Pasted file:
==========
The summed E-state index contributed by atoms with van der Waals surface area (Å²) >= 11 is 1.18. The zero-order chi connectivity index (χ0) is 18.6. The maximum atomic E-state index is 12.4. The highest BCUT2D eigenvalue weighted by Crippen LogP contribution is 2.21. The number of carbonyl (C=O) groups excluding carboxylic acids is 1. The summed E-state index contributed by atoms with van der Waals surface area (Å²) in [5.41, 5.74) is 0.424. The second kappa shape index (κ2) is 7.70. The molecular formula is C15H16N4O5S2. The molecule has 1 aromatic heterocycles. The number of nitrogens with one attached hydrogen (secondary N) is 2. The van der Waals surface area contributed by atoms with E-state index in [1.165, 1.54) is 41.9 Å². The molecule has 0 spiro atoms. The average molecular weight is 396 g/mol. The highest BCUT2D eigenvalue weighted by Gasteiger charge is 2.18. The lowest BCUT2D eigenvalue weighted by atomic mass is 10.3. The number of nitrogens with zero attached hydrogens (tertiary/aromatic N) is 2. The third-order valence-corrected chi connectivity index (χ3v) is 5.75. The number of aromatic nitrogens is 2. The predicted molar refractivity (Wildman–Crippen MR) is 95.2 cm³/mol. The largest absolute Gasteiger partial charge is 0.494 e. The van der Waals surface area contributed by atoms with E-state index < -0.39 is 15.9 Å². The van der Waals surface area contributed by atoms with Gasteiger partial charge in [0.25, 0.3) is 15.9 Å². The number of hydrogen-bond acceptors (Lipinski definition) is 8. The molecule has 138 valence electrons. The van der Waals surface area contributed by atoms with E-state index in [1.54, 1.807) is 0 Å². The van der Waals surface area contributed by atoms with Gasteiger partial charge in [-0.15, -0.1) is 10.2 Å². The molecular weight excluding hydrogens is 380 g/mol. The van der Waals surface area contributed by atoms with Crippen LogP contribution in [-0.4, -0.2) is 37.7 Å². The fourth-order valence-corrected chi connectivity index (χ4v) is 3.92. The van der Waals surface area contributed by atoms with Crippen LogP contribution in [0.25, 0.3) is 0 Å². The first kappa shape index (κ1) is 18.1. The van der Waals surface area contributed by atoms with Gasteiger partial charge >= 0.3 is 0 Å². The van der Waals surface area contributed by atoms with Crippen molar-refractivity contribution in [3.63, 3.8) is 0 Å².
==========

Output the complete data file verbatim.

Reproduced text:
The summed E-state index contributed by atoms with van der Waals surface area (Å²) >= 11 is 1.18. The zero-order chi connectivity index (χ0) is 18.6. The maximum atomic E-state index is 12.4. The highest BCUT2D eigenvalue weighted by Crippen LogP contribution is 2.21. The number of carbonyl (C=O) groups excluding carboxylic acids is 1. The summed E-state index contributed by atoms with van der Waals surface area (Å²) in [5.41, 5.74) is 0.424. The second kappa shape index (κ2) is 7.70. The molecular formula is C15H16N4O5S2. The molecule has 1 aromatic heterocycles. The number of nitrogens with one attached hydrogen (secondary N) is 2. The van der Waals surface area contributed by atoms with E-state index in [1.165, 1.54) is 41.9 Å². The molecule has 0 spiro atoms. The average molecular weight is 396 g/mol. The highest BCUT2D eigenvalue weighted by Gasteiger charge is 2.18. The lowest BCUT2D eigenvalue weighted by atomic mass is 10.3. The number of nitrogens with zero attached hydrogens (tertiary/aromatic N) is 2. The third-order valence-corrected chi connectivity index (χ3v) is 5.75. The number of aromatic nitrogens is 2. The predicted molar refractivity (Wildman–Crippen MR) is 95.2 cm³/mol. The largest absolute Gasteiger partial charge is 0.494 e. The van der Waals surface area contributed by atoms with E-state index < -0.39 is 15.9 Å². The van der Waals surface area contributed by atoms with Gasteiger partial charge in [0.25, 0.3) is 15.9 Å². The number of hydrogen-bond acceptors (Lipinski definition) is 8. The molecule has 138 valence electrons. The van der Waals surface area contributed by atoms with E-state index in [1.54, 1.807) is 0 Å². The van der Waals surface area contributed by atoms with Gasteiger partial charge in [-0.15, -0.1) is 10.2 Å². The molecular weight excluding hydrogens is 380 g/mol. The van der Waals surface area contributed by atoms with Crippen LogP contribution in [-0.4, -0.2) is 37.7 Å². The fourth-order valence-corrected chi connectivity index (χ4v) is 3.92. The van der Waals surface area contributed by atoms with Crippen LogP contribution in [0.25, 0.3) is 0 Å². The first kappa shape index (κ1) is 18.1. The van der Waals surface area contributed by atoms with Gasteiger partial charge >= 0.3 is 0 Å². The van der Waals surface area contributed by atoms with Crippen molar-refractivity contribution in [3.63, 3.8) is 0 Å².